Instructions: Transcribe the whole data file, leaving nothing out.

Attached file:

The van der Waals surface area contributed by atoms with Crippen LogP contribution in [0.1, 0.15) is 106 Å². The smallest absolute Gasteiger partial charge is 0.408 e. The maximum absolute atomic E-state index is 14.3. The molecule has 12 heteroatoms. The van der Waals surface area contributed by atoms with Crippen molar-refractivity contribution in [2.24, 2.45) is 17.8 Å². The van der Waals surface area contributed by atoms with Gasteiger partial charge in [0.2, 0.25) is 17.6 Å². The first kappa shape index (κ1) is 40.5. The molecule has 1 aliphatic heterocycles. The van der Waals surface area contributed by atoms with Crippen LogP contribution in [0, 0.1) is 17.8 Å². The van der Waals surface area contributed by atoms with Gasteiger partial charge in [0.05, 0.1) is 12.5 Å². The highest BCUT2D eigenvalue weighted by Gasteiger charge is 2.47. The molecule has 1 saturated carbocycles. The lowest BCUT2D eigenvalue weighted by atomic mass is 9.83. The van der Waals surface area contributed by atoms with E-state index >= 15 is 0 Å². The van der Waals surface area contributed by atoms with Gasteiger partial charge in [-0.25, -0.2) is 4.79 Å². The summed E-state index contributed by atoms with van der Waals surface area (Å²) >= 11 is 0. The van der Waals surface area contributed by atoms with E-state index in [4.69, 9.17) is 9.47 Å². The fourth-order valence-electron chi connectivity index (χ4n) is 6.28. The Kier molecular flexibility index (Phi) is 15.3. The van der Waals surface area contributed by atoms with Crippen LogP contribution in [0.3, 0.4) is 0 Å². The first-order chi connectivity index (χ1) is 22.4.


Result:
The van der Waals surface area contributed by atoms with Crippen LogP contribution in [0.1, 0.15) is 106 Å². The smallest absolute Gasteiger partial charge is 0.408 e. The maximum absolute atomic E-state index is 14.3. The molecule has 12 heteroatoms. The van der Waals surface area contributed by atoms with Crippen molar-refractivity contribution in [2.24, 2.45) is 17.8 Å². The van der Waals surface area contributed by atoms with Gasteiger partial charge in [0.2, 0.25) is 17.6 Å². The first kappa shape index (κ1) is 40.5. The molecule has 1 aliphatic heterocycles. The van der Waals surface area contributed by atoms with Crippen LogP contribution in [0, 0.1) is 17.8 Å². The van der Waals surface area contributed by atoms with Gasteiger partial charge in [0.05, 0.1) is 12.5 Å². The highest BCUT2D eigenvalue weighted by Gasteiger charge is 2.47. The molecule has 1 saturated carbocycles. The lowest BCUT2D eigenvalue weighted by atomic mass is 9.83. The van der Waals surface area contributed by atoms with E-state index >= 15 is 0 Å². The van der Waals surface area contributed by atoms with Gasteiger partial charge in [-0.25, -0.2) is 4.79 Å². The summed E-state index contributed by atoms with van der Waals surface area (Å²) >= 11 is 0. The van der Waals surface area contributed by atoms with E-state index in [4.69, 9.17) is 9.47 Å². The fourth-order valence-electron chi connectivity index (χ4n) is 6.28. The Kier molecular flexibility index (Phi) is 15.3. The van der Waals surface area contributed by atoms with Crippen LogP contribution in [0.3, 0.4) is 0 Å². The first-order chi connectivity index (χ1) is 22.4.